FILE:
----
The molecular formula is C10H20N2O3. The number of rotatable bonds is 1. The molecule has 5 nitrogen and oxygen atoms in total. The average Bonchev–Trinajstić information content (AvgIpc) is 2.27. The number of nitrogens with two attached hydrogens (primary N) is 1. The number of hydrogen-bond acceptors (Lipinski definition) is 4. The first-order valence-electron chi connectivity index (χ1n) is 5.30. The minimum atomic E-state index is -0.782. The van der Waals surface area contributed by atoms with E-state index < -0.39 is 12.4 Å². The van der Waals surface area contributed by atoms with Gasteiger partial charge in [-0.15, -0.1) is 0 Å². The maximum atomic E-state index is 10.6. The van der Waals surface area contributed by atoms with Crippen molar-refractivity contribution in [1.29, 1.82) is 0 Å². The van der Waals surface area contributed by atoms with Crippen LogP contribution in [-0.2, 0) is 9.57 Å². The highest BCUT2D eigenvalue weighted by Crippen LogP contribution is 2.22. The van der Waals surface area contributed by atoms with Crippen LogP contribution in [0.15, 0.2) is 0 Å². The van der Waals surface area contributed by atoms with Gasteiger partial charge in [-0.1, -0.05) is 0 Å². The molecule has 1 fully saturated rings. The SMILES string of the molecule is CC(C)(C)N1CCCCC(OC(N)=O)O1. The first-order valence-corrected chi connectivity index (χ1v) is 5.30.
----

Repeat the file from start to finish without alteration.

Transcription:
The molecular formula is C10H20N2O3. The number of rotatable bonds is 1. The molecule has 5 nitrogen and oxygen atoms in total. The average Bonchev–Trinajstić information content (AvgIpc) is 2.27. The number of nitrogens with two attached hydrogens (primary N) is 1. The number of hydrogen-bond acceptors (Lipinski definition) is 4. The first-order valence-electron chi connectivity index (χ1n) is 5.30. The minimum atomic E-state index is -0.782. The van der Waals surface area contributed by atoms with E-state index < -0.39 is 12.4 Å². The van der Waals surface area contributed by atoms with Gasteiger partial charge in [-0.15, -0.1) is 0 Å². The maximum atomic E-state index is 10.6. The van der Waals surface area contributed by atoms with Crippen molar-refractivity contribution in [1.29, 1.82) is 0 Å². The van der Waals surface area contributed by atoms with Crippen LogP contribution in [-0.2, 0) is 9.57 Å². The highest BCUT2D eigenvalue weighted by Crippen LogP contribution is 2.22. The van der Waals surface area contributed by atoms with Crippen LogP contribution in [0.15, 0.2) is 0 Å². The van der Waals surface area contributed by atoms with Gasteiger partial charge in [-0.1, -0.05) is 0 Å². The molecule has 1 fully saturated rings. The SMILES string of the molecule is CC(C)(C)N1CCCCC(OC(N)=O)O1. The first-order valence-corrected chi connectivity index (χ1v) is 5.30.